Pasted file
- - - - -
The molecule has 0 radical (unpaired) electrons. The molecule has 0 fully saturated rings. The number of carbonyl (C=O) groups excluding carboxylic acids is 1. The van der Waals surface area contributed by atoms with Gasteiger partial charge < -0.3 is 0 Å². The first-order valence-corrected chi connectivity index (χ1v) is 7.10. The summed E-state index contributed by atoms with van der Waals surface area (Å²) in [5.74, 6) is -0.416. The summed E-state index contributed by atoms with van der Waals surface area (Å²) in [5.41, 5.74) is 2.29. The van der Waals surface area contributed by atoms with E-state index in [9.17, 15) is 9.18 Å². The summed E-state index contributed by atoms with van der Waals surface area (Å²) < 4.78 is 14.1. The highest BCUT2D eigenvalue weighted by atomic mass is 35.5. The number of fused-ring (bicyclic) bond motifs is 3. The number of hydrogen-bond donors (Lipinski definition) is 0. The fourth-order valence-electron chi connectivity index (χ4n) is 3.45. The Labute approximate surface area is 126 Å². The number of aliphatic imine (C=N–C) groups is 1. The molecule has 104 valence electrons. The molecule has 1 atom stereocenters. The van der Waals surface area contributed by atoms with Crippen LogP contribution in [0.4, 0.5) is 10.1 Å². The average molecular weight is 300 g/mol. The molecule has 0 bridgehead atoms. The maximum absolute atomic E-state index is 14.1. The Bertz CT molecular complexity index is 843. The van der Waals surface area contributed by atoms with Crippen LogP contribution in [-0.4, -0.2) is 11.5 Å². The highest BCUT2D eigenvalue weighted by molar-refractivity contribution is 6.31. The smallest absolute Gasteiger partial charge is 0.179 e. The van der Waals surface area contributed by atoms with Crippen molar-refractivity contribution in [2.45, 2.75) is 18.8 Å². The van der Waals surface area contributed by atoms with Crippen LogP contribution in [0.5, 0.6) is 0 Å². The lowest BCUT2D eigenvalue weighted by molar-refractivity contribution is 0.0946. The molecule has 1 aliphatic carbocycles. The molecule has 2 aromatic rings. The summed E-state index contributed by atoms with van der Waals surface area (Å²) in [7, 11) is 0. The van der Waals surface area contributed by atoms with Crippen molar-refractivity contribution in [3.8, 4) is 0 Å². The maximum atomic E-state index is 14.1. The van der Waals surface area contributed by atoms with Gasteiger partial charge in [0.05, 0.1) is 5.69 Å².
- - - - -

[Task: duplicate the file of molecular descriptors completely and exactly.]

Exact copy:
The molecule has 0 radical (unpaired) electrons. The molecule has 0 fully saturated rings. The number of carbonyl (C=O) groups excluding carboxylic acids is 1. The van der Waals surface area contributed by atoms with Gasteiger partial charge < -0.3 is 0 Å². The first-order valence-corrected chi connectivity index (χ1v) is 7.10. The summed E-state index contributed by atoms with van der Waals surface area (Å²) in [5.74, 6) is -0.416. The summed E-state index contributed by atoms with van der Waals surface area (Å²) in [5.41, 5.74) is 2.29. The van der Waals surface area contributed by atoms with E-state index in [9.17, 15) is 9.18 Å². The summed E-state index contributed by atoms with van der Waals surface area (Å²) < 4.78 is 14.1. The highest BCUT2D eigenvalue weighted by atomic mass is 35.5. The number of fused-ring (bicyclic) bond motifs is 3. The number of hydrogen-bond donors (Lipinski definition) is 0. The fourth-order valence-electron chi connectivity index (χ4n) is 3.45. The Labute approximate surface area is 126 Å². The number of aliphatic imine (C=N–C) groups is 1. The molecule has 104 valence electrons. The molecule has 1 atom stereocenters. The van der Waals surface area contributed by atoms with Crippen LogP contribution in [0.4, 0.5) is 10.1 Å². The average molecular weight is 300 g/mol. The molecule has 0 bridgehead atoms. The maximum absolute atomic E-state index is 14.1. The Bertz CT molecular complexity index is 843. The van der Waals surface area contributed by atoms with Crippen LogP contribution in [-0.4, -0.2) is 11.5 Å². The highest BCUT2D eigenvalue weighted by molar-refractivity contribution is 6.31. The smallest absolute Gasteiger partial charge is 0.179 e. The van der Waals surface area contributed by atoms with Crippen molar-refractivity contribution in [2.45, 2.75) is 18.8 Å². The van der Waals surface area contributed by atoms with Crippen LogP contribution in [0.5, 0.6) is 0 Å². The lowest BCUT2D eigenvalue weighted by molar-refractivity contribution is 0.0946. The molecule has 1 aliphatic carbocycles. The molecule has 2 aromatic rings. The summed E-state index contributed by atoms with van der Waals surface area (Å²) in [7, 11) is 0. The van der Waals surface area contributed by atoms with Crippen molar-refractivity contribution in [3.8, 4) is 0 Å². The maximum atomic E-state index is 14.1. The van der Waals surface area contributed by atoms with Gasteiger partial charge in [0.05, 0.1) is 5.69 Å².